“There was this huge washover here, which is a huge infrastructure hub for us,” Gray said. “It’s the grocery store, it’s the gas station, the sewer line goes through there, the water line goes through there, the power station is right there, so there’s major infrastructure and it’s all at this little low point, an elevation of like 5 feet.”
This is the struggle of living on an island that is regularly buffeted by wind and waves, in an era when heavier rains are more prevalent and intense storms more frequent. It’s only going to get worse as naturally occurring and human-helped erosion continues.
Gray and crew drove over to another beaten and worn section of the island that is rich with history: the New Shoreham transfer station off West Beach Road.
“When I was a little girl, this was where we came and dumped our trash, and when the wind was from the east, they would light it on fire, and that’s how they managed the trash here. It was called the island exchange,” said Gray as we trudge onto the damp beach on the west side of the dump. “In fact, my uncle used to come down here and shoot rats.”
While no rats are visible on this day, rusted pipes and chunks of twisted metal poke through the sand, as common as a seashell or smooth pebble. A seal popped its head out of the black water to observe the troop of raincoat-clad scientists walking down the beach.
“What do you guys think, how much was this beach cut back during Sandy?” Gray asked. “I think Bryan [Oakley] said it was 25 to 30 feet.”
“We mostly remember post-Sandy with all these bits of metal sticking out. It was horrendous,” Grindley said. “There were even whole radiators from the Victorian hotels. I mean, the amount of metal in there was incredible.”
Besides Superstorm Sandy, in 2012, wiping away swaths of sand, the old breakwater on the west side has also contributed to West Beach’s erosion woes.
“If you go to the far side of the breakwater, there’s the biggest beach you can imagine,” Grindley said. “It was all filled in since the breakwater was built, and it continues to grow, but its stolen all of the sand that would normally be washing onto these beaches … so this is the most rapidly eroding beach portion of the island.”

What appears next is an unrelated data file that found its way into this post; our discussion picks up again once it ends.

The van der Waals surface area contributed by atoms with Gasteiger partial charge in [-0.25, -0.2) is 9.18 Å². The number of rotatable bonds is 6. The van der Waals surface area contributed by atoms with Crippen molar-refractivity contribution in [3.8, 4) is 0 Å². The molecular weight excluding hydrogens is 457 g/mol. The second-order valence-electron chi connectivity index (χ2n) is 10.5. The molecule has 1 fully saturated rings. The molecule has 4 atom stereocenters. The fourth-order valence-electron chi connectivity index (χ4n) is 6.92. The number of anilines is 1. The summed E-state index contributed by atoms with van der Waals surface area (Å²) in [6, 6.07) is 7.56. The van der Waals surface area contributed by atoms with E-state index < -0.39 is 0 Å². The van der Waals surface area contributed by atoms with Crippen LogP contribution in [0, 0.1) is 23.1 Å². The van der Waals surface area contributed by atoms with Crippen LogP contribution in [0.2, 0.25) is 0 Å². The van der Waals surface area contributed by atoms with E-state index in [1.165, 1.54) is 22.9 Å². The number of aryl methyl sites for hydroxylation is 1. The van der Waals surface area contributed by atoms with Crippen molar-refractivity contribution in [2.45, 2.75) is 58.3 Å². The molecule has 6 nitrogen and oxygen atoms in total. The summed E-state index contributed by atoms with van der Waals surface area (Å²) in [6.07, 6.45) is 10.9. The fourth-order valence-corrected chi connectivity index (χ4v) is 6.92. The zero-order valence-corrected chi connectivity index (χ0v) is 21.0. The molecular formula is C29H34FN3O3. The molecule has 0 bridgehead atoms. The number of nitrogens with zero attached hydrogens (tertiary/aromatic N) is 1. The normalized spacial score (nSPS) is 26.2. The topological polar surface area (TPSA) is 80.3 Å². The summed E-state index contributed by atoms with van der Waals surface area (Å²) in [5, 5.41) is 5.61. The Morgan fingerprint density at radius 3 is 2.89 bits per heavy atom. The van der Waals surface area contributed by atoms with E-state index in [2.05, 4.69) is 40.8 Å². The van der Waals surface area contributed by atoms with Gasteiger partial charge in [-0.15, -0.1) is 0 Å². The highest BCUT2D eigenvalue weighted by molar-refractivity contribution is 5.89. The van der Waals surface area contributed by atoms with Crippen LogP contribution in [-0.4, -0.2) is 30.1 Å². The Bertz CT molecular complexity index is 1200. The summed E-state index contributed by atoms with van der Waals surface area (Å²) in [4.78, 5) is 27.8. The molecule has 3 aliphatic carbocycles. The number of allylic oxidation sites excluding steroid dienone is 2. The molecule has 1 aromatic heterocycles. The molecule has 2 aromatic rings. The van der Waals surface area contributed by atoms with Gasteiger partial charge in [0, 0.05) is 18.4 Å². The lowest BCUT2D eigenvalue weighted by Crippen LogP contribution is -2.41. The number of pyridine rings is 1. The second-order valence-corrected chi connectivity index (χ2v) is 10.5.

To help protect the transfer station, which today is merely a collection point for the town to haul its garbage to the state’s main landfill in Johnston, a $2 million boulder-and-earth seawall was built in 2018. Craynock said he expects the town to get a good 10 years out of it, calling it more of a Band-Aid than a cure.
“I think it will get a little bit more, but it was a very expensive temporary fix,” Gray said.
We pile back into our cars and navigate through town heading south toward Mohegan Bluffs, a stunning vista that displays an extreme example of natural erosion on the island.
Gray and her fellow scientists dodged puddles and small ravines that course through the clay-rich soil at the top of the bluffs.
Looking out over the top, the dramatic crumbling sides of the island are exposed.
“When I was a little girl, I thought these were eroded by the sea from underneath,” Gray said. “But, no, it’s mostly freshwater erosion from behind the cliff, seeping through and weakening the clay.”
“It’s worse along the bottom of the bluff,” Grindley said. “You’ll see these places where there are little sand deltas that have flowed down from above.”
Natural erosion here has been a problem here for years, so much so that the regal Southeast Lighthouse was in danger of crumbling into the sea and was moved 300 feet inland in 1993.
“You can really see, if you come and take a picture every year, you can see the difference from year to year,” Gray said.
Recovering from Sandy
British ethologist Richard Dawkins once said, “Islands are natural workshops of evolution.”
So, while Block Island may be slowly crumbling into the sea that surrounds it, and while sand is swept from one section to another, perhaps that was always how it was meant to be.
But the question is, is it happening faster than it should be? Oakley is skeptical that one day soon the island will become the next Atlantis, but he does acknowledge that long-term sea-level rise and more frequent storms brought about by climate change could accelerate physical changes and leave residents in a pickle.
“Storms drive shoreline change at a smaller timescale,” he said. “So, if you’re talking on a millennial scale, even century scale, sea-level rise has some influence because with sea level rising, you’re raising the water level, but what you’re really doing is raising the water level of the storms relative to the shoreline.
“Since we started in 2013, we haven’t had a storm of Sandy’s magnitude, so we don’t have a great feeling for what really big storms look like in our dataset. We can observe what happened during Sandy and we can make some inferences, but we haven’t had that kind of storm again … so it’s largely been a story of recovery.”
Back at Block Island State Beach, Gray gestured to a growing set of healthy dunes.
“These dunes got cut back quite severely in Sandy, but over the subsequent years now we’ve been profiling the build up of those dunes, and they’ve really grown,” she said.